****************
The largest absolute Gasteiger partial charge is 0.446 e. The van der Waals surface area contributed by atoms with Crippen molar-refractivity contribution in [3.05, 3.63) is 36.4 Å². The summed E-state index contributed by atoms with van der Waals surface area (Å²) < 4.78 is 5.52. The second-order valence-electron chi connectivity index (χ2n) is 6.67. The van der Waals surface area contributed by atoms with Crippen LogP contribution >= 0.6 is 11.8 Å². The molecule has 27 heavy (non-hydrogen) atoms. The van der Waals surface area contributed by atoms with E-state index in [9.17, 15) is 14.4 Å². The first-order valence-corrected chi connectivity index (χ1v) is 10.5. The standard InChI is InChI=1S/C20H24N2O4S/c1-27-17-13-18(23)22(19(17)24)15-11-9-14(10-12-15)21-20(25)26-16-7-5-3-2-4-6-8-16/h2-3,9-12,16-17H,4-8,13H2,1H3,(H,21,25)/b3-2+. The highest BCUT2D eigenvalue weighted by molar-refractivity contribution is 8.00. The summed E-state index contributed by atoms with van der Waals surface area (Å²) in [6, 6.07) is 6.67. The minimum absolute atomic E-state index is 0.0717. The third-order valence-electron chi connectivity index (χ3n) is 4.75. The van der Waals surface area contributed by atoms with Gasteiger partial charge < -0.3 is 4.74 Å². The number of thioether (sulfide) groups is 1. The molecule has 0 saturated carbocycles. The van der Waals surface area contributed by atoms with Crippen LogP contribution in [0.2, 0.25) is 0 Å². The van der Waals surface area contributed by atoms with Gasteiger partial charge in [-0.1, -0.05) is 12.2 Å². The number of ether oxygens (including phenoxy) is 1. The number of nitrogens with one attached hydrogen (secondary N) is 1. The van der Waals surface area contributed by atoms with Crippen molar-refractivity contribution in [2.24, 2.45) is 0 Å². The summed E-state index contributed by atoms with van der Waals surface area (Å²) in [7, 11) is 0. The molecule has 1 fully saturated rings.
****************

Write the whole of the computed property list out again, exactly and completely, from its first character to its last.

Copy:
The largest absolute Gasteiger partial charge is 0.446 e. The van der Waals surface area contributed by atoms with Crippen molar-refractivity contribution in [3.05, 3.63) is 36.4 Å². The summed E-state index contributed by atoms with van der Waals surface area (Å²) < 4.78 is 5.52. The second-order valence-electron chi connectivity index (χ2n) is 6.67. The van der Waals surface area contributed by atoms with Crippen LogP contribution >= 0.6 is 11.8 Å². The molecule has 27 heavy (non-hydrogen) atoms. The van der Waals surface area contributed by atoms with E-state index in [9.17, 15) is 14.4 Å². The first-order valence-corrected chi connectivity index (χ1v) is 10.5. The standard InChI is InChI=1S/C20H24N2O4S/c1-27-17-13-18(23)22(19(17)24)15-11-9-14(10-12-15)21-20(25)26-16-7-5-3-2-4-6-8-16/h2-3,9-12,16-17H,4-8,13H2,1H3,(H,21,25)/b3-2+. The highest BCUT2D eigenvalue weighted by molar-refractivity contribution is 8.00. The summed E-state index contributed by atoms with van der Waals surface area (Å²) in [6, 6.07) is 6.67. The minimum absolute atomic E-state index is 0.0717. The third-order valence-electron chi connectivity index (χ3n) is 4.75. The van der Waals surface area contributed by atoms with Gasteiger partial charge < -0.3 is 4.74 Å². The number of thioether (sulfide) groups is 1. The molecule has 0 saturated carbocycles. The van der Waals surface area contributed by atoms with Crippen LogP contribution in [0.2, 0.25) is 0 Å². The van der Waals surface area contributed by atoms with Gasteiger partial charge in [-0.1, -0.05) is 12.2 Å². The number of ether oxygens (including phenoxy) is 1. The number of nitrogens with one attached hydrogen (secondary N) is 1. The van der Waals surface area contributed by atoms with Crippen molar-refractivity contribution in [2.24, 2.45) is 0 Å². The summed E-state index contributed by atoms with van der Waals surface area (Å²) in [7, 11) is 0. The molecule has 1 fully saturated rings.